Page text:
WORDS Sarah Buitendach
A new guard of South African abstract artists has us captivated. From this impressive pack, we selected four standout creatives whose dynamic and thoughtful work will, no doubt, excite you too.
This talented printmaker’s graphic works are a celebration of both her cultural background and her craft.
Why abstract art?
While I was a student at Artist Proof Studio, most students and graduates did realistic artworks. When I got to third year, I told myself that I wanted to move away from the traditional way of printmaking, which led me to explore and combine different techniques and elements when printing, resulting in abstract works.
Having my artworks commissioned for various projects, most notably the recently completed Leonardo building in Sandton, and exhibiting at art fairs while I was still a student.
Creative people who inspire you?
Designer Laduma Ngxokolo and artist Esther Mahlangu. Although each focuses on his or her own tribe, I love the aesthetics found in their creations, how they tell their stories, and their way of showcasing what South Africa and Africa have to offer to the world through art.
Follow lubisithuli on Instagram.
This Joburger is a graffiti and traditional artist whose paintings and sculptures are a bold exploration of culture, and the way our world is signified through symbols, rituals and other practices.
I’ve been drawing ever since I can remember. My involvement in art became more serious when, one day, as I was doodling in a linguistics lecture, a friend said they would love my sketches at art school. I didn’t believe her. We took a bet. I applied and got accepted. Lost the bet! The rest is history.
Is Zulu culture an influence on your work?
Yes. It’s a slight shift from urban culture to urbanised Zulu culture. It was a natural progression in exploring elements that constitute my identity. I translate Zulu iconography onto maquettes for public sculpture, drawing from amabheqe, izinkamba and neziqhaza, and expanding the purpose of the beadwork, beer vessels and earplugs to reframe them as art. Through this process, I draw attention to different knowledge systems and their relevance.
Graffiti is one of the lenses I use to read the world. It definitely influences my choice of spray paint as a medium, and preference for working in public spaces and collaborating with others.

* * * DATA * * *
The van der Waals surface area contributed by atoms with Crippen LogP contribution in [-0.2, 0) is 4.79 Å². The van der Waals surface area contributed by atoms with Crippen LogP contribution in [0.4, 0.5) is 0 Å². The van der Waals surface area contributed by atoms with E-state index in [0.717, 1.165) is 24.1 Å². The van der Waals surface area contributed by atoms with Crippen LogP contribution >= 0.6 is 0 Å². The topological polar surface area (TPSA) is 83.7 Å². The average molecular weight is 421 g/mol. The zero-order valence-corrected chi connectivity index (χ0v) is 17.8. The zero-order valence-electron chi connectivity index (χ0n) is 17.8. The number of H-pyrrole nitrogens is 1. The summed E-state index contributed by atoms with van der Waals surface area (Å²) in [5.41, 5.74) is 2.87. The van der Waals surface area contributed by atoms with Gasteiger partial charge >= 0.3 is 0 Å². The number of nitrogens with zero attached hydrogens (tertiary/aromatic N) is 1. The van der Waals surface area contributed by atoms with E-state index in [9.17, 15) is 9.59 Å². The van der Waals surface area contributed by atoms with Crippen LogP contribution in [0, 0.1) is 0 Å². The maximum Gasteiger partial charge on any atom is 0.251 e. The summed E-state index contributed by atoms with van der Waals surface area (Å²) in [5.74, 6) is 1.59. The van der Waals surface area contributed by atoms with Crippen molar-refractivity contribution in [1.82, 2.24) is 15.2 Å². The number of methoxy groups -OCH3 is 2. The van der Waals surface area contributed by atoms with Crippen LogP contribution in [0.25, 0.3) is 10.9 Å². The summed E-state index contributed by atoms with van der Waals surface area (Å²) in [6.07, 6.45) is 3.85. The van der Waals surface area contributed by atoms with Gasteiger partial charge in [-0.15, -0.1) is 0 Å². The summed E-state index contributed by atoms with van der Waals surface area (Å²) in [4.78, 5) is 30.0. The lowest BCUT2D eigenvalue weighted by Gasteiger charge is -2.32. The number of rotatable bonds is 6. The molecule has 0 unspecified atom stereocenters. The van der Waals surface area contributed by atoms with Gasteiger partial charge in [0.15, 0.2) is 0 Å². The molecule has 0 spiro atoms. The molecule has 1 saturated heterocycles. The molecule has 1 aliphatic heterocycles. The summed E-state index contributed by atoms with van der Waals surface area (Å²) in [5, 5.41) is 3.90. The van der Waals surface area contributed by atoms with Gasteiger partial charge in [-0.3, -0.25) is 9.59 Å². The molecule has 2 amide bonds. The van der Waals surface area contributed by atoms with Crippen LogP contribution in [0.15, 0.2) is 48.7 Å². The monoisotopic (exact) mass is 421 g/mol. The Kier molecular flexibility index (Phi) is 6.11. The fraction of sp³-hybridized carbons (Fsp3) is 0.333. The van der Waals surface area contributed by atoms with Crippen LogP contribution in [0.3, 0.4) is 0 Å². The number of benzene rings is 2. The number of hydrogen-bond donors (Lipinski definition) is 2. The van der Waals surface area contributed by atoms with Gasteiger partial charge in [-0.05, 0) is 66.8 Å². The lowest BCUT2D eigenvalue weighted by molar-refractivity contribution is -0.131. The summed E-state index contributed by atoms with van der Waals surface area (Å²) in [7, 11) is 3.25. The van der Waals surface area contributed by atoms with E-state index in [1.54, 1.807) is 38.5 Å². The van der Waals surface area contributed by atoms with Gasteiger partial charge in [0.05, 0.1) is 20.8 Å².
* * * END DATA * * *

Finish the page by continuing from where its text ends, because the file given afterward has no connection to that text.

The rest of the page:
Follow sandile_radebe_art on Instagram.
This Durban artist’s work is diverse and nuanced – but all made of paper. Her abstract Colour Feels works are especially mesmerising.
It has been a long and sometimes arduous love affair, but one I can’t shake. Paper is common, unpretentious and banal as an object. It’s like no other material; it can be both 3D and 2D. It can be manipulated, folded, creased, torn, cut, painted on. It’s both fragile and robust. Its ability to transform is magical and whimsical, and surprises me every day.
And abstract art?
In my mind, my work walks this fine line of abstraction and figuration. It sometimes makes reference to textiles and carpets in concept, so its form is important – but beyond that, the textures and colours are often abstract in nature. I like how abstract art requires an unadulterated emotive response by capturing the essence of “things” that figuration can often distract from or miss.
Artists who inspire you?
At the moment, El Anatsui, Yayoi Kusama and Trish Andersen are firm favourites.
This Cape Town poet and artist creates work and meaning across many mediums. He’s particularly known for his abstract “photographic light paintings”, which are made entirely in the dark.
Why abstract art?
It allows for the expression of both inner and outer realities in subtle and profound ways. Abstraction allows me to draw connections with the familiar, like nature, and then invite to a reality that transcends the material.
How do your worlds of poetry and art intersect?
For me, each work, each medium, every minuscule detail within an exhibition or body of work is as a line in a poem that is the central heart of a collection of works. No word out of place, no detail too small or too great. Much like poetry, my exhibitions begin with an empty gallery, a white canvas. I spend time in/with the space I am given, keeping in mind the poems and movements currently flowing in my life. Then, like the words of a poem being written, I see the space as though gradually all of the works have been made and everything has been placed.
What inspires you?
Everything, always. My motivation is to contribute to the beauty and peace of existence through art and poetry, and to invite to the highest values and forms of beauty in our world, both seen and unseen.
Cape Town’s THK gallery (thkgallery.com) is hosting an online exhibition of Abdus’s work, “Falls Of Abundance”, from 9 June, and another show, “Soft As Stone”, in January 2022. It will also exhibit his work at a number of international art fairs later this year.